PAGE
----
7 May 2015
Kieran’s Our City, Our Town, 7 May 2015
Kieran’s Our City, Our Town Article,
Cork Independent, 7 May 2015
Cork Harbour Memories (Part 22)
Tales of Old Shandon
By April 1600, Shandon Castle had become confiscated and it became the official residence of George Carew, the Lord President of Munster. It became the centre of English power in the south of Ireland. Sir John Perrott, Sir Warham St Leger, Sir Walter Raleigh, Edmund Spenser and other Elizabethan notabilities held court and council within its halls.
In the first couple of months Carew described the defences of Cork as remarkably weak and not been able to withstand foreign attack from the Spanish navy in particular. In his opinion a strong garrison there was no use against an army that was masters in the field of war. Carew devoted much time to creating dissensions amongst the Munster chiefs who seemed likely to aid the invaders. In June 1601, James Fitzthomas, Earl of Desmond, was brought from Kilbehenny to Shandon Castle, and at the same time, Florence McCarthy More was treacherously arrested and detained there. Both were dispatched to the Tower of London for beheading. At this time there was a suggestion that Shandon Castle be demolished to keep it out of enemy hands. The discussion ended with no commitment to destroying the castle and that it would serve no military purpose, for every hills and ditch around the city commanded it just as well as Shandon did.
An article by John T Collins in the Journal of the Cork Historical and Archaeological Society in 1943 describes the fortunes of Richard Boyle, Earl of Cork. Boyle left Shandon Castle on the Monday morning following the English win at the Battle of Kinsale to convey the news to Queen Elizabeth. In the aftermath of the battle many Irish gentlemen were tried at Shandon for treason. Amongst them was Dominic Collins, the Jesuit friar, captured at the Siege of Dunboy. Carew ordered Dominic and two others to be kept prisoners after the siege while the rest were hanged in the market-place, fifty-eight on that day, and the remaining twelve four days later. The three surviving prisoners were brought to Cork for interrogation. As the other two had little to reveal, they were soon executed. But Carew interrogated Collins, hoping he could persuade him to become a Protestant and thus gain a propaganda victory. He alternately tortured Dominic and made him promises of elevation to high ecclesiastical office.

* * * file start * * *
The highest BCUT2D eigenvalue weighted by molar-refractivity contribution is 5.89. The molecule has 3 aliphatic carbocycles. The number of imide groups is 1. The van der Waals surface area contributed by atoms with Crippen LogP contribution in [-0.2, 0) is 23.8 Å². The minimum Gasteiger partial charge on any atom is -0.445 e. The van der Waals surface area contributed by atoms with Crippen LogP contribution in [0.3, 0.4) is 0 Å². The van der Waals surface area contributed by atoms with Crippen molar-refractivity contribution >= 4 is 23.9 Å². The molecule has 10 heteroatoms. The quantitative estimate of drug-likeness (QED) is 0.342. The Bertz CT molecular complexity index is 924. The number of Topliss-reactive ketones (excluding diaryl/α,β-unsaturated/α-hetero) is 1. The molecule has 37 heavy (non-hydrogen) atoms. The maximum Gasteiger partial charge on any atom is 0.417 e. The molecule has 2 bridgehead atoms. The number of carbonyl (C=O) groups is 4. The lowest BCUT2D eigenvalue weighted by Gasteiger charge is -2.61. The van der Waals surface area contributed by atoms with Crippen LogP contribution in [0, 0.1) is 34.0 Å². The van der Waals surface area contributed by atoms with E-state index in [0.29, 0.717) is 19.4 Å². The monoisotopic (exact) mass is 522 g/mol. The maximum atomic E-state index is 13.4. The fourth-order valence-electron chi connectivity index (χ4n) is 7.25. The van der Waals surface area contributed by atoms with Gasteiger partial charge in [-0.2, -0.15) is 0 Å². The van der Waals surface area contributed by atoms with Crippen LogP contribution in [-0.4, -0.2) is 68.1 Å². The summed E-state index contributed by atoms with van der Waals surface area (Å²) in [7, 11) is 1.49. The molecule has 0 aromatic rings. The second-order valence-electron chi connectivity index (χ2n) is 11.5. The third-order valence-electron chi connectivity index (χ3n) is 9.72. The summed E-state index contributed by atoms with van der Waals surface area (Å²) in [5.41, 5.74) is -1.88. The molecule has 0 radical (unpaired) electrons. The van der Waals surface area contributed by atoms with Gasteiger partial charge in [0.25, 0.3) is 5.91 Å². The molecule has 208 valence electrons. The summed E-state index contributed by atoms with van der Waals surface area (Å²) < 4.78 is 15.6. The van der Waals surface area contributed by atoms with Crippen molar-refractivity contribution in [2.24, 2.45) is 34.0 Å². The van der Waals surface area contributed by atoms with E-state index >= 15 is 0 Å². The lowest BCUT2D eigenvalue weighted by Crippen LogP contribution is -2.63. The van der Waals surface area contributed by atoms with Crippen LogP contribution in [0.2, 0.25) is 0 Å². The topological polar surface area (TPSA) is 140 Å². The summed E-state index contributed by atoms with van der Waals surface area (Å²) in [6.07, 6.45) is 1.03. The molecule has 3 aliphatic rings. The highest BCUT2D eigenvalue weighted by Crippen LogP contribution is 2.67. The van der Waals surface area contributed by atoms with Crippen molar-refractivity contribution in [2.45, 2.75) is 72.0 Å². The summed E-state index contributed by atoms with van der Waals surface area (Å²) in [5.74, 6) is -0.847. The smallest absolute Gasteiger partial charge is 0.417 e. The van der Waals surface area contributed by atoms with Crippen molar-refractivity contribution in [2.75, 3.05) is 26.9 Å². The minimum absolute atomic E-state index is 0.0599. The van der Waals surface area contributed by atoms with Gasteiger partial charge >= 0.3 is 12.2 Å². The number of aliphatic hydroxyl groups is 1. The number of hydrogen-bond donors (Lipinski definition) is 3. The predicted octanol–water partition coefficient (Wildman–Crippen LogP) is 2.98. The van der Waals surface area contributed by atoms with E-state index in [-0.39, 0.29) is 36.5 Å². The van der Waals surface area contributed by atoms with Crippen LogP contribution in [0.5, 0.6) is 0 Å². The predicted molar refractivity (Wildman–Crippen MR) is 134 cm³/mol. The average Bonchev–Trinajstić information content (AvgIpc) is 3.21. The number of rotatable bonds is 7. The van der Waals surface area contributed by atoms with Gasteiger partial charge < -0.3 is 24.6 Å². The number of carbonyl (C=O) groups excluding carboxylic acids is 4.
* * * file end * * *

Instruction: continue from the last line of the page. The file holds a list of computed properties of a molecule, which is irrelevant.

Some of Dominic’s own family visited him, urging him to save his life by pretending a conversion which he could afterwards repudiate. But Dominic would have none of it, and made a choice of a martyr’s death. Taken to Youghal on 31 October 1602, he was marched by a troop of soldiers through the streets to the place of execution. Left hanging on the gallows, the rope eventually broke and Dominic’s body fell to the ground. Under cover of darkness, local Catholics took his body away and buried him with respect in a secret place. From that day he was venerated as a martyr in Youghal and his fame quickly spread throughout Ireland and Europe. In the Irish Colleges of Douai and Salamanca the Jesuits showed his portrait and many favours and cures were attributed to his intercession.
Fast forward in time, and in 1603, the Mayor and Council of Cork refused to proclaim the new king, James I. Lord Roche made the proclamation from Shandon Castle. The citizens put Cork in a state of defence and demolished Elizabeth Fort so that it could be used against them. Lord Mountjoy arrived with an army and made them submit. One of the penalties imposed was that they should rebuild the fort they had broken down.
In March 1689, James II landed at Kinsale and came to Cork. He is said to have received the Earl of Tyrconnell, his Lord Lieutenant of Ireland, and his principal officers of state in Shandon Castle. Cork remained faithful to James II after the Battle of the Boyne, which led to John Churchill, Earl of Marlborough coming to Cork in an effort to reduce it to submission. In September 1690 Churchill drew cannons to Fair Hill and threatened Shandon Castle and its defenders, whose defenders withdrew inside the city walls. The troops occupied the castle and bombarded the city.
The suburbs, which were burned during the siege, were eventually rebuilt. Those around Shandon Street were in particular heavily damaged. St Anne’s Shandon was built in 1722 to replace the older church of St Mary’s, Shandon, which was destroyed in the siege of Cork in 1690 by English forces. The architecture of the church and tower is an early English style. The peculiar feature of the tall church tower approximately forty metres in height is that the north and east sides are comprised of red sandstone while the south and west sides are composed of grey hewn limestone. The limestone came from the ruins of the Franciscan Abbey, which existed on the North Mall while the sandstone came from Shandon Castle. Rising from the main tower, which is in the shape of a telescope, are three further tiers, which end in a curved dome. In 1770, any remaining ruins of Shandon Castle were cleared to make way for a complex of buildings belonging to the Butter Market.
To be continued…
791a. Plan of Shandon Castle, from Map of Cork, late sixteenth century as depicted in Sir George Carew’s Pacata Hibernia, or History of The Wars in Ireland (1633), vol. 2, opp page 137.
791b. Shandon Castle from A description of the Cittie of Cork/ Plan of Cork, circa 1602 by George Carew (source: Hardiman Atlas, Library of Trinity College Dublin)
791c. St Anne’s Church, Shandon (picture: Kieran McCarthy)